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Research Papers

An Integrated Dual Ultrasonic Selective Powder Dispensing Platform for Three-Dimensional Printing of Multiple Material Metal/Glass Objects in Selective Laser Melting

[+] Author and Article Information
Xiaoji Zhang

Laser Processing Research Centre,
School of Mechanical,
Aerospace and Civil Engineering,
The University of Manchester,
Manchester M13 9PL, UK
e-mail: xiaoji.zhang@postgrad.manchester.ac.uk

Chao Wei

Laser Processing Research Centre,
School of Mechanical,
Aerospace and Civil Engineering,
The University of Manchester,
Manchester M13 9PL, UK
e-mail: chao.wei@postgrad.manchester.ac.uk

Yuan-Hui Chueh

Laser Processing Research Centre,
School of Mechanical,
Aerospace and Civil Engineering,
The University of Manchester,
Manchester M13 9PL, UK
e-mail: Yuan-hui.chueh@postgrad.manchester.ac.uk

Lin Li

Laser Processing Research Centre,
School of Mechanical,
Aerospace and Civil Engineering,
The University of Manchester,
Manchester M13 9PL, UK
e-mail: lin.li@manchester.ac.uk

1Corresponding authors.

Manuscript received July 3, 2018; final manuscript received September 3, 2018; published online October 10, 2018. Assoc. Editor: Zhijian (ZJ) Pei.

J. Manuf. Sci. Eng 141(1), 011003 (Oct 10, 2018) (12 pages) Paper No: MANU-18-1505; doi: 10.1115/1.4041427 History: Received July 03, 2018; Revised September 03, 2018

In this paper, we present a new approach of combining point-by-point selective powder delivery with powder bed fusion for multiple material (metal/glass) components printing. Dual ultrasonic vibration was used to achieve stable flowrates of both 316 L steel and soda-lime glass powders which were dispensed selectively and separately. The effects of the stand-off distance and the scanning speeds on the quality of the formed layers were investigated. The results showed that the ratio between the stand-off distance and the powder size (h/d) should be lower than 3 for accurate selective material deposition. However, in practical processing, for preventing the nozzle from being damaged by the parts, the stand-off distance was larger than three times of the powder size. Different laser processing parameters were developed for processing the metal and glass due to material property differences. The interfaces between 316 L and soda-lime glass were examined. A number of 3D objects consisting of metal and glass were printed using this method.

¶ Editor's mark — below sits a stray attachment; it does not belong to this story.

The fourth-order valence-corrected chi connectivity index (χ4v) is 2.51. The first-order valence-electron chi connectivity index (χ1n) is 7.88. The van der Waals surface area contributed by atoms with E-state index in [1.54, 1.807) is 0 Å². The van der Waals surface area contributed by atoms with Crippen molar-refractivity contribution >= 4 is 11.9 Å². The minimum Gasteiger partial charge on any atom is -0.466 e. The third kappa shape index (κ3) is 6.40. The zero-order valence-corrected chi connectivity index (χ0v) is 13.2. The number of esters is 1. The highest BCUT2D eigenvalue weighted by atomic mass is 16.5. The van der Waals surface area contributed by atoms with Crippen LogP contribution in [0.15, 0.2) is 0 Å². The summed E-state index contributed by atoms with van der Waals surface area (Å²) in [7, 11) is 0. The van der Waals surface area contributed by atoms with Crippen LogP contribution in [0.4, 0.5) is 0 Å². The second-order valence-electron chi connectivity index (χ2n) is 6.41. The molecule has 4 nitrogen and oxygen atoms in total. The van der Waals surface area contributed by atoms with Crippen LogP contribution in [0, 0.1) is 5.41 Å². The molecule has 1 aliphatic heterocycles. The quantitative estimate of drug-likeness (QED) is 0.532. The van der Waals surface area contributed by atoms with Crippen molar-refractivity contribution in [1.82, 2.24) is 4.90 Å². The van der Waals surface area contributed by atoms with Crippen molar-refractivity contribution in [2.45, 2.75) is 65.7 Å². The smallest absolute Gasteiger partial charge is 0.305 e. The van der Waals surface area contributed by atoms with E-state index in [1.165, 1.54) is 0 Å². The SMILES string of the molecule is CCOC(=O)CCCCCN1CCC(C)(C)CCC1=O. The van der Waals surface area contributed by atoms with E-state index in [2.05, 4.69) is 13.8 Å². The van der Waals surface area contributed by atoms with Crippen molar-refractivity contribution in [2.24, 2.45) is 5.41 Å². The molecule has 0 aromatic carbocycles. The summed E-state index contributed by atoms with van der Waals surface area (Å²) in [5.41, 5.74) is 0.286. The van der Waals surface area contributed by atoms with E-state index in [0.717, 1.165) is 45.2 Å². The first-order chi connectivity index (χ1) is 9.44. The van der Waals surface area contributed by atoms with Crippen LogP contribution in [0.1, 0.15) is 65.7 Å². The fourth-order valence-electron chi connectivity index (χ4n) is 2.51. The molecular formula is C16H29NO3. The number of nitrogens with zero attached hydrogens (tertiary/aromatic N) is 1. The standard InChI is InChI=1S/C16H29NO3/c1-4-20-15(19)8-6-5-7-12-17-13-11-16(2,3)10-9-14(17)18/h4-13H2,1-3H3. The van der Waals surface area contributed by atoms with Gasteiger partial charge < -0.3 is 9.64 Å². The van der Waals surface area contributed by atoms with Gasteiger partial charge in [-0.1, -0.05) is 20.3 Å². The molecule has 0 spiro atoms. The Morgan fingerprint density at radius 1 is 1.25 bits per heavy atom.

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References

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Figures

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Fig. 1

Metal and glass powders used in this research imaged using the VHX-5000 optical microscope: (a) 316 L stainless steel powders and (b) bimodal soda-line glass powders

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Fig. 2

The schematic of the multimaterial SLM system used in this research (1—upper PZT, 2—lower PZT, 3—hopper, 4—soft tube, 5—joint, 6—needle/nozzle, 7—bracket, 8—M10 screw with anti-slip washer, 9—insulation rubber washer, 10—M3 screw for fixing the needle)